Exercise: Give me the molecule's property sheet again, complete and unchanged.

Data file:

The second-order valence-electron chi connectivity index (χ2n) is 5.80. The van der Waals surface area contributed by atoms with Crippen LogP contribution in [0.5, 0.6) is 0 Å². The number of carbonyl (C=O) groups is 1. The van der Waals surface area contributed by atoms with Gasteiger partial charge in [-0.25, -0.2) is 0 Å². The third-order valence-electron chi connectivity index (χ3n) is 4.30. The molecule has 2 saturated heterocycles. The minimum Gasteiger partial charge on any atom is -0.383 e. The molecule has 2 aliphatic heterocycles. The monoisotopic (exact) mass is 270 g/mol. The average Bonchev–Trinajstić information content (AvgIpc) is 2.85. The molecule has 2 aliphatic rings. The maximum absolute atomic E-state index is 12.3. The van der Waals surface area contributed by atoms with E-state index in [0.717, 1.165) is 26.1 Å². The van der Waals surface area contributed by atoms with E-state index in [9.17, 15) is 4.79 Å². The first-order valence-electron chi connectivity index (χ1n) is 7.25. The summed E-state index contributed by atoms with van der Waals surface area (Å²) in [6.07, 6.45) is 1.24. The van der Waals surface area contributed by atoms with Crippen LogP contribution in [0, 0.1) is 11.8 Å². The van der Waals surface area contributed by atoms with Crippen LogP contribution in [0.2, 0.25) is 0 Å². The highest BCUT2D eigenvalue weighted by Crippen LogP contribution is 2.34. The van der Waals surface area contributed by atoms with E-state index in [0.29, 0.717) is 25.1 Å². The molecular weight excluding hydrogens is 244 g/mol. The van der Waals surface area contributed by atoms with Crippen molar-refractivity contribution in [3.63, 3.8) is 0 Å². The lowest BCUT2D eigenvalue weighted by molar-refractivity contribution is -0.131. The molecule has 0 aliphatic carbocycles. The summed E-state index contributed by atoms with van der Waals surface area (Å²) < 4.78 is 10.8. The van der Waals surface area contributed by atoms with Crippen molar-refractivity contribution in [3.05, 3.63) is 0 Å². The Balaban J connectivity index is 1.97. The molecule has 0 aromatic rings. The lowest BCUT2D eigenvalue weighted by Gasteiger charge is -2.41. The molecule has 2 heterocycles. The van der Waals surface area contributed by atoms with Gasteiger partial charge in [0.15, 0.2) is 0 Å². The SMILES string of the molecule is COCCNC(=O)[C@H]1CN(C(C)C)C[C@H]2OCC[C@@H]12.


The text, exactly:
The second-order valence-electron chi connectivity index (χ2n) is 5.80. The van der Waals surface area contributed by atoms with Crippen LogP contribution in [0.5, 0.6) is 0 Å². The number of carbonyl (C=O) groups is 1. The van der Waals surface area contributed by atoms with Gasteiger partial charge in [-0.25, -0.2) is 0 Å². The third-order valence-electron chi connectivity index (χ3n) is 4.30. The molecule has 2 saturated heterocycles. The minimum Gasteiger partial charge on any atom is -0.383 e. The molecule has 2 aliphatic heterocycles. The monoisotopic (exact) mass is 270 g/mol. The average Bonchev–Trinajstić information content (AvgIpc) is 2.85. The molecule has 2 aliphatic rings. The maximum absolute atomic E-state index is 12.3. The van der Waals surface area contributed by atoms with E-state index in [0.717, 1.165) is 26.1 Å². The van der Waals surface area contributed by atoms with E-state index in [9.17, 15) is 4.79 Å². The first-order valence-electron chi connectivity index (χ1n) is 7.25. The summed E-state index contributed by atoms with van der Waals surface area (Å²) in [6.07, 6.45) is 1.24. The van der Waals surface area contributed by atoms with Crippen LogP contribution in [0, 0.1) is 11.8 Å². The van der Waals surface area contributed by atoms with Crippen LogP contribution in [0.2, 0.25) is 0 Å². The highest BCUT2D eigenvalue weighted by Crippen LogP contribution is 2.34. The van der Waals surface area contributed by atoms with E-state index in [0.29, 0.717) is 25.1 Å². The molecular weight excluding hydrogens is 244 g/mol. The van der Waals surface area contributed by atoms with Crippen molar-refractivity contribution in [3.63, 3.8) is 0 Å². The lowest BCUT2D eigenvalue weighted by molar-refractivity contribution is -0.131. The molecule has 0 aliphatic carbocycles. The summed E-state index contributed by atoms with van der Waals surface area (Å²) < 4.78 is 10.8. The van der Waals surface area contributed by atoms with Crippen molar-refractivity contribution in [3.05, 3.63) is 0 Å². The Balaban J connectivity index is 1.97. The molecule has 0 aromatic rings. The lowest BCUT2D eigenvalue weighted by Gasteiger charge is -2.41. The molecule has 2 heterocycles. The van der Waals surface area contributed by atoms with Gasteiger partial charge in [0.15, 0.2) is 0 Å². The SMILES string of the molecule is COCCNC(=O)[C@H]1CN(C(C)C)C[C@H]2OCC[C@@H]12.